The functions defined above have many arguments and are arranged in a confusing order. You should not create such a function, but you may encounter such code when using code written by others. Therefore, we use keyword arguments. If you use keyword arguments, the values are passed from the name to the correct argument, even if they are in the wrong order.

f u := 6, v := 5, w:= 4, x := 1, y := 2, z := 3

Default parameters

Default parameters are used when some parameters are mostly fixed and you want to be able to omit them.

Default parameters are specified by :=(default-assign operator). If base is not specified, assign math.E to base.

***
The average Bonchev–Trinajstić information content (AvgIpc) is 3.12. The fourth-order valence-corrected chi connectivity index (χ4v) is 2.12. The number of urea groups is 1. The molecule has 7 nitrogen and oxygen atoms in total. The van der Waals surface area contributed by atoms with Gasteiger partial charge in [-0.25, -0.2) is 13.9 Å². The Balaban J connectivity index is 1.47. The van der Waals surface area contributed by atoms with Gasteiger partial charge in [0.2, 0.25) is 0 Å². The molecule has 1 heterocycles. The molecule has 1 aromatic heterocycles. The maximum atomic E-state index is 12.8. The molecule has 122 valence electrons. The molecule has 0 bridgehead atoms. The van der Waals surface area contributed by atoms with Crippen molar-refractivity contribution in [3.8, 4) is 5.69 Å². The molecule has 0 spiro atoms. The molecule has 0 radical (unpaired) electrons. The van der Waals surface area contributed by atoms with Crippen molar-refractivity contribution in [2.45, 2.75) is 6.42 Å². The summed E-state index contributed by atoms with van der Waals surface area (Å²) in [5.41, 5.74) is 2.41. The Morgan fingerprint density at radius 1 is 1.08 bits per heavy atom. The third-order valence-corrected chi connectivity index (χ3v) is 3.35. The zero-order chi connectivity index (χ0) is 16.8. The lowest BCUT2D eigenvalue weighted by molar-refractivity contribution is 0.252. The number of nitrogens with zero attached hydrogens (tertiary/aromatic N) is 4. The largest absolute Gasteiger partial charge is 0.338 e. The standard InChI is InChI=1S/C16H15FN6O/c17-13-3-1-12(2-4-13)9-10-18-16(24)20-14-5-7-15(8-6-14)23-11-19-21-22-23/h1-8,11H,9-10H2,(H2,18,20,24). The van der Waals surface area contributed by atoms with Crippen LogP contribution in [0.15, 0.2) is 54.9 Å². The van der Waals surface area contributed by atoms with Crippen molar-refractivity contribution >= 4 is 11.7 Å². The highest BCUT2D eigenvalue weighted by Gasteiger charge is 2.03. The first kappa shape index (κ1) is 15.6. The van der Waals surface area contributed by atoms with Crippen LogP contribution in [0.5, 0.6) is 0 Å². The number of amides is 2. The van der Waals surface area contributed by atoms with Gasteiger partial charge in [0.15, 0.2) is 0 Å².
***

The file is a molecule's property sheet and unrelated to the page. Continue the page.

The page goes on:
math_log x: Ratio, base := math.E = ...

assert math_log(100, 10) == 2
assert math_log(100) == math_log(100, math.E)

Note that there is a distinction between specifying no argument and assigning None.

p! x := 0 = print!
p!(2) # 2
p!() # 0
p!(None) # None

Can also be used with type specification and patterns.

math_log x, base: Ratio := math.E = ...
f [x, y] := [1, 2] = ...

However, within the default arguments, it is not possible to call the procedures (described later) or assign mutable objects.

f x := p! 1 = ... # NG

Also, the argument just defined cannot be used as the value passed to the default argument.

f x := 1, y := x = ... # NG

Variable-length arguments

The log function, which outputs a log (record) of its arguments, can take any number of arguments.

log "Hello", "World", "!" # Hello World !